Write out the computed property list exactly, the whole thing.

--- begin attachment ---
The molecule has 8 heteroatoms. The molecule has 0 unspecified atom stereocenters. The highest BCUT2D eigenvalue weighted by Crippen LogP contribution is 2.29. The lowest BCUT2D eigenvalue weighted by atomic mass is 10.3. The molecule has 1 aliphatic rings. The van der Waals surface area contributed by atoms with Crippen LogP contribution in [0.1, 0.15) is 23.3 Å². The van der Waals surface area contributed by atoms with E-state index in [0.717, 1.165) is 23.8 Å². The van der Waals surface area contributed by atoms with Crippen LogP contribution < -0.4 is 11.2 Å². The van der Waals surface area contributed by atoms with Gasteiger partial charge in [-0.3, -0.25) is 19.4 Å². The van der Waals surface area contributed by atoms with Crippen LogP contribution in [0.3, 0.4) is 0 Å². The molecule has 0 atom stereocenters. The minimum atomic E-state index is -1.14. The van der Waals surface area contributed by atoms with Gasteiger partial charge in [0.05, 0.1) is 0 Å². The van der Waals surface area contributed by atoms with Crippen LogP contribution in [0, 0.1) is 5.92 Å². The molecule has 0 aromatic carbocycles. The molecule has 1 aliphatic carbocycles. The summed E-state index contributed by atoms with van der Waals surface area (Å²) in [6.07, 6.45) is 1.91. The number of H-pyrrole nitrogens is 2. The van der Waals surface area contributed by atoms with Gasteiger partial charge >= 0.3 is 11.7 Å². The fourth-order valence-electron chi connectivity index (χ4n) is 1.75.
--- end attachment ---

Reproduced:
The molecule has 8 heteroatoms. The molecule has 0 unspecified atom stereocenters. The highest BCUT2D eigenvalue weighted by Crippen LogP contribution is 2.29. The lowest BCUT2D eigenvalue weighted by atomic mass is 10.3. The molecule has 1 aliphatic rings. The van der Waals surface area contributed by atoms with Crippen LogP contribution in [0.1, 0.15) is 23.3 Å². The van der Waals surface area contributed by atoms with E-state index in [0.717, 1.165) is 23.8 Å². The van der Waals surface area contributed by atoms with Crippen LogP contribution < -0.4 is 11.2 Å². The van der Waals surface area contributed by atoms with Gasteiger partial charge in [-0.3, -0.25) is 19.4 Å². The van der Waals surface area contributed by atoms with Crippen LogP contribution in [0.3, 0.4) is 0 Å². The molecule has 0 atom stereocenters. The minimum atomic E-state index is -1.14. The van der Waals surface area contributed by atoms with Gasteiger partial charge in [0.05, 0.1) is 0 Å². The van der Waals surface area contributed by atoms with Crippen LogP contribution in [0, 0.1) is 5.92 Å². The molecule has 0 aromatic carbocycles. The molecule has 1 aliphatic carbocycles. The summed E-state index contributed by atoms with van der Waals surface area (Å²) in [6.07, 6.45) is 1.91. The number of H-pyrrole nitrogens is 2. The van der Waals surface area contributed by atoms with Gasteiger partial charge >= 0.3 is 11.7 Å². The fourth-order valence-electron chi connectivity index (χ4n) is 1.75.